Boston Terrier

Boston Terrier Breed

 
 

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Energy Level

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Characteristics

Physical Characteristics:
Height: 12-15”
Weight: 10-25 lbs.
Energy Level: Moderate
The American Kennel Club recognizes the Boston Terrier in the following colors:

  • Black and white
  • Black brindle and white
  • Brindle and white
  • Seal and white
  • Seal brindle and white
Health & Longevity: 12-15 years
Breeders screen for the following conditions:

  • Hips
  • Elbows
  • Knees
  • Eyes
  • Hypothyroidism
  • Bleeding disorders
  • Heart disease

Boston Terriers, sometimes known as Boston Bull Terriers, experience the same difficulties as other short-nosed (brachycephalic) breeds; they cannot tolerate temperature extremes. Their shortened muzzles make it difficult for them to cool themselves in warmer temperatures; high humidity makes this even more difficult. In higher temperatures, these dogs must be housed in air conditioned homes with free access to water. Exercise, including walks, must be provided only during early morning or nighttime when temperatures are lower. It is recommended that Bostons be walked on a harness rather than a collar to avoid putting any additional pressure on the airway.

Allergies are also common, which can express themselves in many ways; ear infections, skin itchiness and chewing, hot spots, and gas. Brain tumors exist, as does megaesophagus.


Temperament & Train-ability

Playful, loveable, spirited but gentle…Boston Terrier devotees loudly sing the praises of their sturdy companion dog. Small but not yappy and very social by nature, Bostons are a good choice for apartments, condos, and those with small yards. Novice dog owners will not be overly challenged owning a Boston, and they make wonderful companions for seniors. Most Bostons get along well with other dogs and meet strangers happily. Some Bostons (males especially), however, exhibit a more fiery, terrier attitude; careful introduction and management around other dogs may be needed for these individuals. They usually make good family dogs, being small enough not to knock over little ones, yet sturdy enough for children. Just as your dog will need careful socialization to learn appropriate behavior around children, your children must be taught how to properly interact with your Boston. Never allow children to pull ears, poke eyes, etc. Children should be taught how to recognize when a dog needs a break and give them space. The moderate exercise needs of a Boston are easily satisfied with 20-30 minutes of play in the house or garden, or a walk around the neighborhood, although some will have higher exercise needs. Bostons are usually on the inactive side indoors.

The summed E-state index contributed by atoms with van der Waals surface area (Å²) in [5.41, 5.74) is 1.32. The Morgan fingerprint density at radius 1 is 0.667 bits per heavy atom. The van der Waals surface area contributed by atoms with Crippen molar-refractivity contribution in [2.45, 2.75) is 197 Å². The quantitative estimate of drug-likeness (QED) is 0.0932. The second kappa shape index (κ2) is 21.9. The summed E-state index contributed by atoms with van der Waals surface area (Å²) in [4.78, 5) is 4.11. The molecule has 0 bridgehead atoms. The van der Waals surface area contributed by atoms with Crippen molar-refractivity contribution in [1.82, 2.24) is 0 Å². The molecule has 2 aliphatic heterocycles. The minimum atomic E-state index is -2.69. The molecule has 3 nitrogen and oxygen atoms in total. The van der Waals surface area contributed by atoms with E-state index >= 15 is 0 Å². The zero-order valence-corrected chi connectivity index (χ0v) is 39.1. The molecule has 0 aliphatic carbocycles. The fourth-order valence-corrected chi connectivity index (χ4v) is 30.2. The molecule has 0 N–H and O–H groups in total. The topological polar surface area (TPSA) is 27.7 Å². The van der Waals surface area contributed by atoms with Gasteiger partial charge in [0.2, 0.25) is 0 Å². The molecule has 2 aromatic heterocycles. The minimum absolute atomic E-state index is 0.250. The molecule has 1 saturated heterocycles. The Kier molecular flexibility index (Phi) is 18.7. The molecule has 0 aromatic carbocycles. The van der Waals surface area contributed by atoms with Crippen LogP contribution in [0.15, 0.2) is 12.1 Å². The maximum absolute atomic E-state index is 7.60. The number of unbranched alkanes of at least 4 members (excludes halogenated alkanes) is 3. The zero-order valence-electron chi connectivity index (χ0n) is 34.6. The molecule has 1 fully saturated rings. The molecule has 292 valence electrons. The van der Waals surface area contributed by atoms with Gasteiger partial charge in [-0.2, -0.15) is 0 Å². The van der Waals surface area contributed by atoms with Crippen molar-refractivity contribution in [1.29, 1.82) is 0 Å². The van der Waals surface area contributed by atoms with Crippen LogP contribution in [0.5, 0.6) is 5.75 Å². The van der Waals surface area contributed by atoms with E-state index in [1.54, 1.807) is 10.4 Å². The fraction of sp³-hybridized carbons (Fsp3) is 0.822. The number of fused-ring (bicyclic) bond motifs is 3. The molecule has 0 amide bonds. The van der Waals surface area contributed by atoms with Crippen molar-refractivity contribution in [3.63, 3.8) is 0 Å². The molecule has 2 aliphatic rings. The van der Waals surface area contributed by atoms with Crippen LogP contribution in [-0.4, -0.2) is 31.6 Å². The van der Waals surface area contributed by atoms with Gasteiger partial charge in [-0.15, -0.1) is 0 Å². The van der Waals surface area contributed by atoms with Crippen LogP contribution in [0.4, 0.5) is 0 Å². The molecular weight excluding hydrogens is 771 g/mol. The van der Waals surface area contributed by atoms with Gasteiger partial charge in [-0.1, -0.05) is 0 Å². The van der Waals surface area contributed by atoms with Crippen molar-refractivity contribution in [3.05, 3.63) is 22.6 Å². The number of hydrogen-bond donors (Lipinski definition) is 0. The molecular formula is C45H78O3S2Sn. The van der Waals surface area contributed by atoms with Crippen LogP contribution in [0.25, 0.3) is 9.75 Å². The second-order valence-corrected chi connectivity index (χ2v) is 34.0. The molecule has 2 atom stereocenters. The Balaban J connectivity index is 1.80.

Boston Terriers do not tolerate temperature extremes; they will need protection from the cold and heat; they cannot be housed outdoors. Their prominent eyes are susceptible to injury, so care should be taken to provide protection by not allowing your Boston to run through shrubbery, etc. Bostons can be noisy, producing their own unique variety of snorts, grunts and snores; they also can produce varying degrees of gas and drool.

Training a Boston Terrier is an easy, fun process; their intelligence combined with their sociability makes for a willing partner. To assure the process is enjoyable as well as effective, take a low key, positive approach to training. Positive reinforcement methods are preferred over harsh, punitive ones. Explain what you want through praise and rewards, and you will see results. Punishment will only shut down your Boston and erode their trust in you; spend your valuable time together explaining and rewarding what you want rather than focusing on what you don’t want. The use of a harness is preferred over a collar for walking and training, as it will reduce potentially harmful pressure on the dog’s airway.